Gates are a great distraction
If there is one truth in the science of street appeal it is that garages simply aren’t sexy. No matter what type of roller doors you place on them, you are best to down play them visually if you want your home to have real appeal.
Placing a gate across your driveway not only takes the eye away from the garage, but it also reduces the visual impact of the driveway itself. Electronic gates are obviously the way to go, as you don’t want to be getting out to open and close the gate each time you come and go, and particularly not if the weather is bad.
By continuing the fencing through to a driveway gate, you can maximise your street appeal and ensure that your home really stands out.
Aspect and orientation
If you have a desirable aspect out the front of your house then it’s wise to take advantage of it. One of the most effective ways of doing this is to integrate the internal areas of your home with the external spaces, thus creating a great indoor-outdoor flow. Of course, if you don’t have a great outlook out your front door, then separating the two areas is preferable, so you don’t lose the appeal of your internal spaces.
The orientation of your home also needs to be considered. If the orientation of your home is poor then the use of sunshades and screen is recommended to enhance your internal comfort levels without the need for excessive heating or cooling. Sunshades and screen that keep the glare off your windows can also add a real visual interest to your home. Gone are the days of daggy multi-coloured striped awnings, today there are a stunning array of options that can add real street appeal to your home.
Depth and perspective
Obviously, if your home is to have real street appeal you can’t afford to have solid blank walls facing out to the footpath. Homes that do this end up looking more like commercial premises than family homes.
It’s important to give the front of your home some ‘depth’ and ‘perspective’ and one of the easiest ways to do this is to use light and shade to create balance and visual interest. If you have a verandah and a good aspect, then it’s important to ensure that your verandah opens out to the street.
A home that is uniquely ‘you’
You can’t claim to have street appeal if your home looks like every other home on your street. Aside from the points that we have already mentioned, one of the easiest ways to make your home stand out is through the use of colours.
The colour of your roof, exterior walls, fences, gates and stairs can all be used to make your home stand out. But it’s vital that the colour stands out for all the right reasons. If you notice people stopping at the front of your home and laughing and pointing, then chances are you’ve got it wrong. But get the colour scheme right and you will almost certainly have people stopping and staring for all the right reasons.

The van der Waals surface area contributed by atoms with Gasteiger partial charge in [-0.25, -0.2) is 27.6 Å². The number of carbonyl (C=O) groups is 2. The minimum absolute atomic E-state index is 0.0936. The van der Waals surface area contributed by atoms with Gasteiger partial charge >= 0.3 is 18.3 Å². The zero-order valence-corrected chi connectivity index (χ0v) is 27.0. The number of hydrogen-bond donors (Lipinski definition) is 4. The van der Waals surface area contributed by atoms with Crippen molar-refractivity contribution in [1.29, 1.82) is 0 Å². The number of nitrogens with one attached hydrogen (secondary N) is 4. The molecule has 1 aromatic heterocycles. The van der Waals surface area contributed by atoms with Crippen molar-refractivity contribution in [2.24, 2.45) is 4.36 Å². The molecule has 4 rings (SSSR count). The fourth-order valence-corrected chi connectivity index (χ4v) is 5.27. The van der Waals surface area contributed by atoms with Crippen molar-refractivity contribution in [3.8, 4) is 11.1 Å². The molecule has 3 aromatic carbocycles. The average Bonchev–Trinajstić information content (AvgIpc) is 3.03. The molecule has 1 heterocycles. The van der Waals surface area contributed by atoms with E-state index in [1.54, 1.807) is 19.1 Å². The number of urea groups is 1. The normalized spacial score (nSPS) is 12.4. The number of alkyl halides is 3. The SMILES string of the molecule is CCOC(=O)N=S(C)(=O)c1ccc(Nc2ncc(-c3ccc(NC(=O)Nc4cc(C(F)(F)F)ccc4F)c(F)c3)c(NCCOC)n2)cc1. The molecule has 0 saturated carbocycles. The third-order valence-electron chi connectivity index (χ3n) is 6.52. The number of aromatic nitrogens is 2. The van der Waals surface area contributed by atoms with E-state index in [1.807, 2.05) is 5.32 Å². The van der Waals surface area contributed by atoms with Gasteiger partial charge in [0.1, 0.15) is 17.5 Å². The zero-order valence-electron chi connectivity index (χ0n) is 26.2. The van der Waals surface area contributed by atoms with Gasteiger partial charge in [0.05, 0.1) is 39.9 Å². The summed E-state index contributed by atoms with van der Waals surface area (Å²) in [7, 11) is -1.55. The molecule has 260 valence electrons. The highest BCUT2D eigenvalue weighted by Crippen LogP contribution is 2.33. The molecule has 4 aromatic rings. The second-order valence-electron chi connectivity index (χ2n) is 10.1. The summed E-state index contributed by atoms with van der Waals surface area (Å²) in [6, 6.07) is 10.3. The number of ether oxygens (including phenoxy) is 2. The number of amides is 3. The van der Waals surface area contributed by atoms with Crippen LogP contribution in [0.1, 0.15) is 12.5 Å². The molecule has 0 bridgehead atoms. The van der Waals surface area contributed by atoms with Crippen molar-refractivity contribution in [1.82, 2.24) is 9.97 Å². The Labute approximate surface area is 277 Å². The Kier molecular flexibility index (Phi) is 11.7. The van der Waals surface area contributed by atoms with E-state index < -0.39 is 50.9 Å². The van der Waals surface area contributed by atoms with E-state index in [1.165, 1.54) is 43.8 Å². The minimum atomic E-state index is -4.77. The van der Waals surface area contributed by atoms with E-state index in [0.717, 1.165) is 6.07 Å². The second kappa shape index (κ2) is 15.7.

Of course, there may be some limitations on the type of colours you can and can’t use, particularly in some estates. If you’re uncertain of the limitations in your street, it pays to contact us so that we can advise you on what you can and can’t do.
Think first, act second
Achieving true street appeal is something of an art form; get it right and your home will not only look great but it will grow in value; get it wrong, and your home will not only look unappealing, it might also drop in value.
So for those of you who are not artistically minded, I would recommend that you contact my office and have me assist you, at the very least with your design. The amount that you invest in getting the right design and advice up front will very quickly be offset by the value that street appeal can add to your property.
DION SEMINARA, DION SEMINARA ARCHITECTURE
Hi, I am Dion Seminara, practicing architect and licensed general builder for 20 years as well as an environmental sustainable design (ESD) expert. I graduated from Queensland University of Technology (QUT) with honours, QLD in 1989. Registered as an architect in 1991 and registered as a builder in 1992, I am also a fellow member of the Australian Institute of Architects (AIA). Having received 12 ArCHdes Residential Architecture Awards, LJ Hooker Flood Free Home Design Award and the 2016 AIA Regional Commendation for Public Architecture, my expertise with both residential renovation (to all types of houses, especially Queenslanders, 50s/60s/80s), new contemporary homes and luxury residences has earned me a reputation as one of Brisbane's architectural specialists in lifestyle design architecture, interior design and landscape design.